Cities and Memory #5 (from Invisible Cities by Italo Calvino)
"In Maurilia, the traveler is invited to visit the city and, at the same time, to examine old postcards that show as it used to be: the same identical square with a hen in the place of the bus station, a bandstand in the place of the overpass, two young ladies with white parasols in the place of munitions factory. If the traveler does not wish to disappoint the inhabitants, he must praise the postcard city and prefer it to the present one, though he must be careful to contain his regret at the changes within definite limits; admitting that the magnificence and prosperity of the metropolis Maurilia, when compared to the old, provincial Maurilia, cannto compensate for a certain lost grace, which, however, can be appreciated only now in the old postcards, whereas before, when that provincial Maurilia was before one's eyes, one saw absolutely nothing graceful and would see it even less today, if Maurilia had remained unchanged; and in any case the metropolis has the added attraction that, through wat it has become, one can look back with nostalgia at what it was."
An absolutely stunning paragraph brought to my attention by one of my new teachers here in Richmond. Richmond, which felt so awkward and awful, like an ill-fitting shoe, when I first came here over a month ago now. Richmond, which now feels pretty okay, even though it's been raining for the past twenty-four hours. Actually such gloom might be the perfect thing for not making me feel like a shut-in as I stay home most of the weekend, reading and writing.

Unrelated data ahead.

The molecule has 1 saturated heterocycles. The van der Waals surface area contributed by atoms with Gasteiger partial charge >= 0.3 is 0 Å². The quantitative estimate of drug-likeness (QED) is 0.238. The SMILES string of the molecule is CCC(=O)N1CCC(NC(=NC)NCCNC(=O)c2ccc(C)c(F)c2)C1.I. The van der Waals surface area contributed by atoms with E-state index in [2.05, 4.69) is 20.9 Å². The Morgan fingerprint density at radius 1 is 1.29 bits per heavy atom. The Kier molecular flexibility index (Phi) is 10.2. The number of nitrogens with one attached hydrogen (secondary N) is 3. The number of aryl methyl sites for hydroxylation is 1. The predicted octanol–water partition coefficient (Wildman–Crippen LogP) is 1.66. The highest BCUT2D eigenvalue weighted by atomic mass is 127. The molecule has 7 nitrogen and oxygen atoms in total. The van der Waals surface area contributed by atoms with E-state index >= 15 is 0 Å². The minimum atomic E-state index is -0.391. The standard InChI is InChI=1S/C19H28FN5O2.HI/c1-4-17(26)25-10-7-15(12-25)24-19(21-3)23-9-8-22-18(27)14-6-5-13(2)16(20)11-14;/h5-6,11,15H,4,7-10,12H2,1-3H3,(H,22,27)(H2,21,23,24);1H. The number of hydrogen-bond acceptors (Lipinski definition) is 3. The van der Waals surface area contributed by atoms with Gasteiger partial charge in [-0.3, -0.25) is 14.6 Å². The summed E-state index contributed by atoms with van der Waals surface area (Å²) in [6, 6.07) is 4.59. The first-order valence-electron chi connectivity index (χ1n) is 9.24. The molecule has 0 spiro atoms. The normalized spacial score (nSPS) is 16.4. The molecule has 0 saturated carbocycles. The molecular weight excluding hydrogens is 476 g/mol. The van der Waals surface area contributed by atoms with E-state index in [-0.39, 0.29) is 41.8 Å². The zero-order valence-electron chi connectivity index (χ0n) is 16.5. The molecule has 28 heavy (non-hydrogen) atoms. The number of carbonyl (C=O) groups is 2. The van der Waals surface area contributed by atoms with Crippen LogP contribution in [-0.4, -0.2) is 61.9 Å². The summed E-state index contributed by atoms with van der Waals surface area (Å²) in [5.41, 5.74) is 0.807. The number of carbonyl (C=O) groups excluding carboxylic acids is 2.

Had my first short story workshopped this week. So intense! I came home and fell asleep right away--couldn't do what I always did in San Francisco and read everyone's comments on the train ride home, since I bike home here and I was too, too tired.
Our first real party in my house last night. It was actually thrown by my roommate's girlfriend to raise $$ for a great cause. Amazing though (even if I was in pajamas and avoiding direct contact with any new people) to have the house full of bodies and warm food and voices. After they left sipped overly sweet wine (like nectar) out on the porch, happily talked about nothing, about the past, and watched the incredible lightnight shock the whole world around us almost as bright as day and listened to a rumble of thunder longer than I've ever heard. Thunder is just clouds bumping into each other, right?
(The picture at the top of this post was taken in Richmond near 1900. The young boy front and center is a newsboy, who lied at first when asked his age. He said eight first and, when prodded, went down to six.)